As the rest of the world flies high on 5G, most of India will still be on a 4G network in 2025
- By 2025, 5G networks will carry half of the world’s mobile data traffic — just not in India.
5G networkpenetration in India will be at 11% while more developed parts of the world will exceed 50%.
- It’s only in 2019 that the number of 4G subscriptions are expected to exceed 2G subscriptions in India.
More than half of North East Asia, Western Europe and North America will be on 5G by 2025, according to Ericsson’s latest Mobility Report.
But in India, 5G will only account for 11% of total mobile subscriptions. The Indian region — which also includes Nepal and Bhutan — will be the slowest to adopt 5G, second only to the Middle East and Africa, where 5G penetration forecasted to be at 7%.
"The mass-market adoption of advanced use cases fueled by 5G is expected later in India than in other regions," noted the report.
Finally on the 4G bandwagon
India’s 4G subscriptions are set to increase by 150 million during 2019 and surpass 2G technology. This means that the 4G network will now account for 57% of the mobile subscriptions by the end of the year, hitting the half-way mark for the first time.
"As the transformation toward more advanced technologies continues in India, LTE is forecast to represent 80 percent of mobile subscriptions by the end of 2025," noted Ericsson’s report.
It’s also a milestone for smartphones. Being more affordable has increased their usage from 48% to 54% over the past year. And, more are anticipated.
"A total of 500 million additional smartphone users are expected in India by 2025," according to Ericsson.
More smartphone users means more data consumption. Right now, India leads the region when it comes to usage per smartphone. By 2025, Ericsson forecasts are the traffic will triple.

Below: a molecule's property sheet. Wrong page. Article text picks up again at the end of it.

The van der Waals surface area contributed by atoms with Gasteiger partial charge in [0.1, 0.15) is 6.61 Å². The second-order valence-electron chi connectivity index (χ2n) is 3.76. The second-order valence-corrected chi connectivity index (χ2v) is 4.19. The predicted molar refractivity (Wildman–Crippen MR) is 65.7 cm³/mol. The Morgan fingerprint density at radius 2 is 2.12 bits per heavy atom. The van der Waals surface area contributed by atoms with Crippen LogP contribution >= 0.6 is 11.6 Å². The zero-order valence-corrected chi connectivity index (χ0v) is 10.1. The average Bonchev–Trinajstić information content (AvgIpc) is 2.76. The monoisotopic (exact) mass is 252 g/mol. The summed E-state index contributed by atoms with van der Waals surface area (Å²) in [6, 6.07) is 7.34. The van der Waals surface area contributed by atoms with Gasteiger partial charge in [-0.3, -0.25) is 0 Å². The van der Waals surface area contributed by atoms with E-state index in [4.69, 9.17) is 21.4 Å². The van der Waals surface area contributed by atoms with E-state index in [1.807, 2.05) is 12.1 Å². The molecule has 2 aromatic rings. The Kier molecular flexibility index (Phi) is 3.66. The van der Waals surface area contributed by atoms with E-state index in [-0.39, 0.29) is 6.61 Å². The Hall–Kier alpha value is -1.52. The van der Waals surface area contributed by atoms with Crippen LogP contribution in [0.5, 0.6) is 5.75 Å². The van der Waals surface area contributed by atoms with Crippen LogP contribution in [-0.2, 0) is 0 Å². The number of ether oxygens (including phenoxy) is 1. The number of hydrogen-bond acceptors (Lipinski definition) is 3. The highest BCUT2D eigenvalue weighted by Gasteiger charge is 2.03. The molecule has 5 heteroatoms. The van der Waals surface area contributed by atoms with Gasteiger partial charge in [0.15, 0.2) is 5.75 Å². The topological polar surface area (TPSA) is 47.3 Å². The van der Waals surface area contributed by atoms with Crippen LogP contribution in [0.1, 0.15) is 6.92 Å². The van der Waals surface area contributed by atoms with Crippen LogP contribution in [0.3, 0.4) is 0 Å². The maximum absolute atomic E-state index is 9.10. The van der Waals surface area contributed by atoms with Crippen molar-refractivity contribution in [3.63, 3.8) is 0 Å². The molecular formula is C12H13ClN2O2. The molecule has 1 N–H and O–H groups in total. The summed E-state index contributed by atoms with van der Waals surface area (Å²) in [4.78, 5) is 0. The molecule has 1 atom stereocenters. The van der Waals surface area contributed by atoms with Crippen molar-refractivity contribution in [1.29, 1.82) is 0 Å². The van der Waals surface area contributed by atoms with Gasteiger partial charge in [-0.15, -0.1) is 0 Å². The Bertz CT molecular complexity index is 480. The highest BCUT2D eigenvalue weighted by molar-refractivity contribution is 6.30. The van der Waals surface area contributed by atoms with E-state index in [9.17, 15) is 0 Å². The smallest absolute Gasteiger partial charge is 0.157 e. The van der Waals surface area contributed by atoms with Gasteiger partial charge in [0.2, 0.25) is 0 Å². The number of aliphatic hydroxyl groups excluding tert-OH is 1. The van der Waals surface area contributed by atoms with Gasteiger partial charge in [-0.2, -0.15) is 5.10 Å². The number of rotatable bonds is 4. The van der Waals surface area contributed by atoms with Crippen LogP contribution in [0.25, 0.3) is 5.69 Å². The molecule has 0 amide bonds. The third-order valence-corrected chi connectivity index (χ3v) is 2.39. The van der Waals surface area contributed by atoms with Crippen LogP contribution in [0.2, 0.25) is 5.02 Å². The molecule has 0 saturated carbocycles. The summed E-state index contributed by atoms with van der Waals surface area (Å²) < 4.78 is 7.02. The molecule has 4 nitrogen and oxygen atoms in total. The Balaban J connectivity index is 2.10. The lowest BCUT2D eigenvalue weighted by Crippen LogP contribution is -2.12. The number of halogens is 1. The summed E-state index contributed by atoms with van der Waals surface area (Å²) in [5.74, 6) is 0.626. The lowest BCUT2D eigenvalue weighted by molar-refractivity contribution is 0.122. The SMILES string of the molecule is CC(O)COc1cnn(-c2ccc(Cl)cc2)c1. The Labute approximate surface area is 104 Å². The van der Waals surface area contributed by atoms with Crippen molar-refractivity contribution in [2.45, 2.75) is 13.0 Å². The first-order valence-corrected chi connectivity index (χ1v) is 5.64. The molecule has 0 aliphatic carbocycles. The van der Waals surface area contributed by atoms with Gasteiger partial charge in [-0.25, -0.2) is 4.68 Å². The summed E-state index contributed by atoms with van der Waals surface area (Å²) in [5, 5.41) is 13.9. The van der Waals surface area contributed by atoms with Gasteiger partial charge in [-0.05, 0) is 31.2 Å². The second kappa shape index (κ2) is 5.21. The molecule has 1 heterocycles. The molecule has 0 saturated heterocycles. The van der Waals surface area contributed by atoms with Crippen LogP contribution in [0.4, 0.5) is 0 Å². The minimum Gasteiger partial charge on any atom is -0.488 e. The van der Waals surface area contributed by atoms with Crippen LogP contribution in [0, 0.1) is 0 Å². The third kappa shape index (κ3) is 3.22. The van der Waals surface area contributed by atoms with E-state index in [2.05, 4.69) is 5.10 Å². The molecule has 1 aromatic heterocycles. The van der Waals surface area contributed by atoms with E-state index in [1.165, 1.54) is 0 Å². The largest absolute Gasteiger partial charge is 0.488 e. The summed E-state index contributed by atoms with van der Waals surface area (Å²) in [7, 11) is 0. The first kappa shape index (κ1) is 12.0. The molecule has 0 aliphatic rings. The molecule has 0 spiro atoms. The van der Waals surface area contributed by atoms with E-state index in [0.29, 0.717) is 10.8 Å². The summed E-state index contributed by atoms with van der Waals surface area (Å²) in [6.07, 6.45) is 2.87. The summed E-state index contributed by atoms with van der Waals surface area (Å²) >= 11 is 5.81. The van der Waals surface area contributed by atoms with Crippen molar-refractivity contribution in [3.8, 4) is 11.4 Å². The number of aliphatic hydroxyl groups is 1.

"Even if the traffic per existing smartphone user continues to grow significantly over time, the increase in the average traffic per smartphone is expected to moderate as more consumers in India acquire smartphones," noted the report.
5G’s many delays
One of the primary reasons for the delay has been the pricing of the spectrum. Vodafone Idea, Airtel and Jio have been locked in a price war, bulking under debt and just got hit with outstanding licence fees — they claim that they can’t afford to buy 5G airwaves at the base price that the government has fixed for auctioning them.
According to the Cellular Operators Association of India (COAI), India’s prices for the 5G spectrum are much higher than the international average.
It’s not just that the airwaves are expensive. Telecom operators claim that revenue generation from 5G will be slow until use cases become more prevalent.
The Indian Space Research Organisation (ISRO) also threw a new wrench in the government’s plans. The agency announced that it needs the premium 26 GHz band — which is ideal for the 5G network — for their own weather satellites.
Ravi Shankar Prasad, India’s IT minister, announced that the government would auction the 5G spectrum within the next 100 days when the Bharatiya Janata Party (BJP) won the 2019 general election. This was back in June.
Months passed by and now, the commercial launch of 5G services is pegged to happen in 2020. Nonetheless, Prasad has assured stakeholders that the 5G auction will happen in the current financial year.
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